Banks will protect your reputation in the online market

PEOPLE are becoming increasingly empowered in their interactions with companies. But this is only the beginning. Soon, people will be using the assets of their reputations to make all their dealings with businesses easier. And banks are well placed to be the custodians of this data.

For example, buying a car is currently a headache. You have to consult many websites, visit garages, and spend considerable time comparing the offers. Then you will spend energy and nerves negotiating, dealing with insurance, and so on. It can be more trouble than it is worth.

But in the new digital economy, if you have a good online reputation, and if your willingness to buy a car is certified (possibly by a bank), then you will simply have to state the type of car you want to buy and vendors will propose their best offers to you. Doc Searls, a long-time advocate of the open source movement, and author of the Cluetrain Manifesto and The Intention Economy, has dubbed this vendor relationship management. It provides customers with independence from vendors, alongside a better means for engaging with them.

You will soon be able to put a value on your data, such as your reputation on eBay, or your purchase history on Amazon; or even your credit card numbers, phone numbers, health records or logs of your bank account transactions.

Today, these various assets are locked away in digital silos, with individuals having very little control over how they are managed, where they are stored and who accesses them. Your eBay reputation is only useful as long as you’re buying on eBay.com.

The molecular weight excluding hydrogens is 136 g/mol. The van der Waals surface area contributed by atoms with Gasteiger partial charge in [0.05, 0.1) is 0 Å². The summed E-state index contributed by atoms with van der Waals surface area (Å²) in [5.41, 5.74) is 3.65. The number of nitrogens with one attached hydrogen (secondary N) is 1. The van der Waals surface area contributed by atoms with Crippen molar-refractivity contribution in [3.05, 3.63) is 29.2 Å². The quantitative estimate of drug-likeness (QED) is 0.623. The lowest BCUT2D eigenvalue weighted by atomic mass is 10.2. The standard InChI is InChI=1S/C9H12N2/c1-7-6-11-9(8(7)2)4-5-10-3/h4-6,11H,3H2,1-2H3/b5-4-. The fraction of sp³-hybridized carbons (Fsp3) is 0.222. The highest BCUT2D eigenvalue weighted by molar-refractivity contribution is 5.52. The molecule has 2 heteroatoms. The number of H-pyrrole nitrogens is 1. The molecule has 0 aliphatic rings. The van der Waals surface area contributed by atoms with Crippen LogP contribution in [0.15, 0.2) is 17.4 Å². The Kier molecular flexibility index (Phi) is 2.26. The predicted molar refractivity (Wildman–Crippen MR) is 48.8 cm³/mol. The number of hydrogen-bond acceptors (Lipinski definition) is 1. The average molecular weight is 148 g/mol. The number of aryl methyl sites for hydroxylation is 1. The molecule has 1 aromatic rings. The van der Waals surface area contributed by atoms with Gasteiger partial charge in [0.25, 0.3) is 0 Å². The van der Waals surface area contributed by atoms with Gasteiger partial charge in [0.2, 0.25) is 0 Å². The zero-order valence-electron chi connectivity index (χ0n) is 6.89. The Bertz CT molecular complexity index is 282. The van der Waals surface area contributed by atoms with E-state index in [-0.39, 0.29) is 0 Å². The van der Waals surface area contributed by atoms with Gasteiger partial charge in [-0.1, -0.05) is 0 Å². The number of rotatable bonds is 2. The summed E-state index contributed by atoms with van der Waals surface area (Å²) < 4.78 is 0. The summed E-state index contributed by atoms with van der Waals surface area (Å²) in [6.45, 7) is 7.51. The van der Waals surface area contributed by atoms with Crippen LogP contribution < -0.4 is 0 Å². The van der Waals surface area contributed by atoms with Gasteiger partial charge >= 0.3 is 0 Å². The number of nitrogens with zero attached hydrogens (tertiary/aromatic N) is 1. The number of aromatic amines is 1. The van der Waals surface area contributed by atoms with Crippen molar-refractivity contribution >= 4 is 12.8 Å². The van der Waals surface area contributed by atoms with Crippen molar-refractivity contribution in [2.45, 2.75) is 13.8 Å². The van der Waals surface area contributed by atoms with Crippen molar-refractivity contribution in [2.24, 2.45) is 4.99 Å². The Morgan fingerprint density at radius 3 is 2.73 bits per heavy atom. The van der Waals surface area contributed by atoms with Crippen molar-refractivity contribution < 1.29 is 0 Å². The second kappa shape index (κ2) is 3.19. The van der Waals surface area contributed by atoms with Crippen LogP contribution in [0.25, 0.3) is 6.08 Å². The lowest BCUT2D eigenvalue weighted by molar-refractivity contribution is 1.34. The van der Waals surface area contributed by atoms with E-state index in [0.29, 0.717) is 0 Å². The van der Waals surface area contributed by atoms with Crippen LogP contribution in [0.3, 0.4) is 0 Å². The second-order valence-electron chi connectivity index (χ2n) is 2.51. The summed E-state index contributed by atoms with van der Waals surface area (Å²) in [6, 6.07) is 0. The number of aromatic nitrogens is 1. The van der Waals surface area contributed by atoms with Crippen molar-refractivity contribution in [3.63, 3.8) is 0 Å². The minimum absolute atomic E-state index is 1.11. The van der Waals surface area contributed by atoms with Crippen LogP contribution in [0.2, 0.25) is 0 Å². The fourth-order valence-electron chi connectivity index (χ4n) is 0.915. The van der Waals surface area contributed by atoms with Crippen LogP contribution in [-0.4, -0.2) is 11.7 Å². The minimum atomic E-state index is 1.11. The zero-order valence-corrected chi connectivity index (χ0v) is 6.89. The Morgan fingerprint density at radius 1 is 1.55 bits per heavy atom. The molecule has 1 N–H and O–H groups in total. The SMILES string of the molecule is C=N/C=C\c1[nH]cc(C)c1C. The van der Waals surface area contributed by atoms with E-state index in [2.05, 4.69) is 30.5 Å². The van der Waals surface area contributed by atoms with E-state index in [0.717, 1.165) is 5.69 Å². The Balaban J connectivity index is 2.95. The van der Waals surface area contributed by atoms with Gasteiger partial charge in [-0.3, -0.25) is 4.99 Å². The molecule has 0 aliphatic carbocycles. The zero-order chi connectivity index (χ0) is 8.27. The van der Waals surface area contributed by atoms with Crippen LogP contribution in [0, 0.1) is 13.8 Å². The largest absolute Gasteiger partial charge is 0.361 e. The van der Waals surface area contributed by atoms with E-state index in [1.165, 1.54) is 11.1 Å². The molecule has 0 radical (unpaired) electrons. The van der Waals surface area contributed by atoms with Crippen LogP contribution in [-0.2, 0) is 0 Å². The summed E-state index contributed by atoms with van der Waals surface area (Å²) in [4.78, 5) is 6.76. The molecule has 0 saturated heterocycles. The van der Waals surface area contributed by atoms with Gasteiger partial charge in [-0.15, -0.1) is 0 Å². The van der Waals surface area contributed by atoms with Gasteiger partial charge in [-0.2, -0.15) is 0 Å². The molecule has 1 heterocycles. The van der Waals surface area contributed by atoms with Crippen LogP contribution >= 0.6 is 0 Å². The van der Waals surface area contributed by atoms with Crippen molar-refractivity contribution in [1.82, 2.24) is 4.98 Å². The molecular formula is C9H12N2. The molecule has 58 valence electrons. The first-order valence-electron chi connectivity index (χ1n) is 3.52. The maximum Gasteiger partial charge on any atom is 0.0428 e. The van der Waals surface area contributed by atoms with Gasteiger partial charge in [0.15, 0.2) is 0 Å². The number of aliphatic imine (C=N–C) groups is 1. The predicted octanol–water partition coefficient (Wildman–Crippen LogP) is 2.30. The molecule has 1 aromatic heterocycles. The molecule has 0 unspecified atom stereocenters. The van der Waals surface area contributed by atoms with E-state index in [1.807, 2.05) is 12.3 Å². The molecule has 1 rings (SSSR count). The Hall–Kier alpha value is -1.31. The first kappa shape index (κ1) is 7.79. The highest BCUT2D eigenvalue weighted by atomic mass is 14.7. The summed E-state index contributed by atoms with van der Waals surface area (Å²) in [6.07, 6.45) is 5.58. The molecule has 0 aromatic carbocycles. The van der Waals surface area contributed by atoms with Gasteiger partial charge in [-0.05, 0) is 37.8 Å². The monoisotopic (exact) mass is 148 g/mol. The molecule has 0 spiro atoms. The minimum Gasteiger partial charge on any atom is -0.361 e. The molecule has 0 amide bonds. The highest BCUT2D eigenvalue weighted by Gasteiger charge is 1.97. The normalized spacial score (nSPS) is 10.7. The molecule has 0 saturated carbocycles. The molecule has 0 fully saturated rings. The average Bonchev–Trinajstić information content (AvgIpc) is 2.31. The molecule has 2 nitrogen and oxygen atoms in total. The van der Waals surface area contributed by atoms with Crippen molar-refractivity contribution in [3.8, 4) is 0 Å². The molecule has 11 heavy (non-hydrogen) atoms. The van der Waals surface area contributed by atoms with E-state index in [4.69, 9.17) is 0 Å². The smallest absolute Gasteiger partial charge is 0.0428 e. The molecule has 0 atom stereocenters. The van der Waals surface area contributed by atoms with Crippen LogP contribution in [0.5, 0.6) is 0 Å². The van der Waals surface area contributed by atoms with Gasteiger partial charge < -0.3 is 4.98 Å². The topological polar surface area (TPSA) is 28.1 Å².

A handful of companies, such as Google and Facebook, are reaping most of the profits from collecting, aggregating, analysing and monetising personal data. Consumers have no control and little knowledge of what is being done with their data.

It is envisioned that a new digital trust framework will be built on a peer-to-peer vouching system. It will be like the reputation system on eBay but open and operational between all applications on the grid. One such framework is being experimented today on Connect.me, a Silicon Valley start-up which lets you build your reputation. You can use it to vouch for the people, content and businesses you trust across Facebook, Twitter, LinkedIn, and other providers.

Empowered users should be able to monetise their own digital assets: to financial institutions who manage the assets and to vendors who have visibility to more business opportunities.

The financial industry could have a role to play in this new currency. The role of trust in the digital economy needs special attention, as it can’t be replicated from the today’s “bricks and mortar” framework – based on “know your customer” processes. As we currently trust financial institutions to look after our money, the financial industry has an opportunity to look after these more intangible (but no less valuable) assets.

Kosta Peric is co-founder of Innotribe and head of innovation at the Society for Worldwide Interbank Financial Telecommunication (SWIFT).

City A.M.'s Opinion pages are a place for thought-provoking opinions and views. These are not necessarily shared by City A.M.

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